To Look, To Turn and Why this Painting is Important to Me:
My Reflections on Richard Diebenkorn
Interior with View to Buildings
The Edwin and Virginia Irwin Memorial
Cincinnati Art Museum
By Sheila Fleischer
Editor’s Note: Aeqai asked Cincinnati artist Sheila Fleischer to select a work of art from The Art Museum and tell us why it is important to her; her essay on a Richard Diebenkorn painting follows. This article is part of a multi-year series.
Walking into the gallery, I search for color, vivid color amid the white walls. I have come once again to visit Richard Diebenkorn’s work and to be amazed by his talent. Once again I am reminded why this painting changed the way I look at art. Several years ago, when I was an art student, my professor of painting asked if I was familiar with Diebenkorn. She said something in my painting had reminded her of his work.
I had never heard of the artist, so after class I quickly ran to the library to check out some books on Diebenkorn. Looking through these books of paintings, I soon realized I had found an artist to admire.
This particular painting became meaningful to me in so many ways. Let me tell you the thoughts I had during that time. As an art student, I could relate to the “lining up of work” for a critique. Laying out my paintings, thoughts and ideas for comment while feeling young and vulnerable, then standing back to access the day’s work were a constant modus of operandi. In this painting, Diebenkorn showed me just those activities. Here, I saw several paintings lined up against a wall or balcony awaiting critique.
One of these small paintings was a portrait of a lady. The lady in the portrait is looking at the other small paintings and behind her is the scene and view from the room where she modeled. She was showing me to look. Looking at these small paintings within the larger painting, I was inside and outside in my viewing. This painting brought to mind the constant reminders of my professors, “look, look, look!” This scene was familiar and comforting and gave me direction and hope in a way I had never felt before. Perhaps, with hard work and lots of reflecting, I too could become a painter.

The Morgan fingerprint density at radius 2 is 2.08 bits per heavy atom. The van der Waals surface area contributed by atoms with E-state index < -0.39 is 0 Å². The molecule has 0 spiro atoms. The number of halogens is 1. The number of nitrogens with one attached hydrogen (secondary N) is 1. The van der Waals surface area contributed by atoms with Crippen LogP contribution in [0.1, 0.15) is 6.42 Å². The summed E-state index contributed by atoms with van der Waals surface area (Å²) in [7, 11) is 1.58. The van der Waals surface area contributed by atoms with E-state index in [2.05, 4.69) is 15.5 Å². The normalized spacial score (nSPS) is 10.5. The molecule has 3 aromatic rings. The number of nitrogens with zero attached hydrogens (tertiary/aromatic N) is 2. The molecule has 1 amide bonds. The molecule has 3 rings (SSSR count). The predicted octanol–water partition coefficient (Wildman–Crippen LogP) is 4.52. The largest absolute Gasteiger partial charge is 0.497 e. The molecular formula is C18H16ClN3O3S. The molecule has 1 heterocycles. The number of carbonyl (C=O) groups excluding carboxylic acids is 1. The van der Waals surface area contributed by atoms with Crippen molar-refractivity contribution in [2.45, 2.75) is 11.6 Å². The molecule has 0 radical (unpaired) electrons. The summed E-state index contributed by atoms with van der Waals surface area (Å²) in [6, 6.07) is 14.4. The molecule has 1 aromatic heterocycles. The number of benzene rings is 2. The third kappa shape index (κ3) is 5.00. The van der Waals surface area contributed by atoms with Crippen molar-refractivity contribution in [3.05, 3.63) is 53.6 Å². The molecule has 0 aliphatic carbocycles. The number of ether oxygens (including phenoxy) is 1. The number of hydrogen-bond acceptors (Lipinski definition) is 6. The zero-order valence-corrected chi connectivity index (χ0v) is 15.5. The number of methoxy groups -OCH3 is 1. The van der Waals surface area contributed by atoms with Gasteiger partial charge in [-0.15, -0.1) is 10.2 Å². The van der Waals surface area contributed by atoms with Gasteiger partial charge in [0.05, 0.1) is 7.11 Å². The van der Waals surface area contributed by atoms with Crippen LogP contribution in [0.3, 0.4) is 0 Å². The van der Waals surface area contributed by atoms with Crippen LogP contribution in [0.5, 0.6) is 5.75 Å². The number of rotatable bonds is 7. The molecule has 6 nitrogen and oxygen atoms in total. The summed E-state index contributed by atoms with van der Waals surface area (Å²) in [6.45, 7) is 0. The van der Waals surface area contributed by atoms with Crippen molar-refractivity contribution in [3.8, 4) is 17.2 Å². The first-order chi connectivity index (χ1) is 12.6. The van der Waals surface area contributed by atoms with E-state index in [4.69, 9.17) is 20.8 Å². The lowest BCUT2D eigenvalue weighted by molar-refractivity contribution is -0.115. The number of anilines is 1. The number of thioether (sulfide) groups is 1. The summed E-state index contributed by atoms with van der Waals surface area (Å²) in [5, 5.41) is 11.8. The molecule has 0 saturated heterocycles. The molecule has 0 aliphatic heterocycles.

Taking the advice I learned from these professors, I looked for more of the story in the large painting and found the table was sending me a message. On the table was a round hand mirror, calling me to view, to see what was being told in the painting. The handle of the mirror was resting just over the plane of the tabletops edge, suggesting that it was quickly placed. This referred to a quick check by the artist and then the reaction of paint being rapidly applied to the canvas. Many times in class, I would check proportions of my work by turning my back to the painting and gazing at the work in a mirror. In this painting, the hand mirror reflected an abstract of colored lines in dark indigo, orange and bright blue. These are taken from this scene Diebenkorn was painting. These were the bright blue of the sky, the orange in the window and the dark indigo of the room.
I was beginning to find more of the story in his work. I finally saw the real world as abstract. I realized how brilliant this painting was to me. Diebenkorn had taken a realistic scene from everyday life and composed and infused it with abstraction. I somehow felt my life as an artist had changed. I thought, “This is what I want to paint, I want to take the landscape and show the abstract parts.” Was this to become a statement of the times?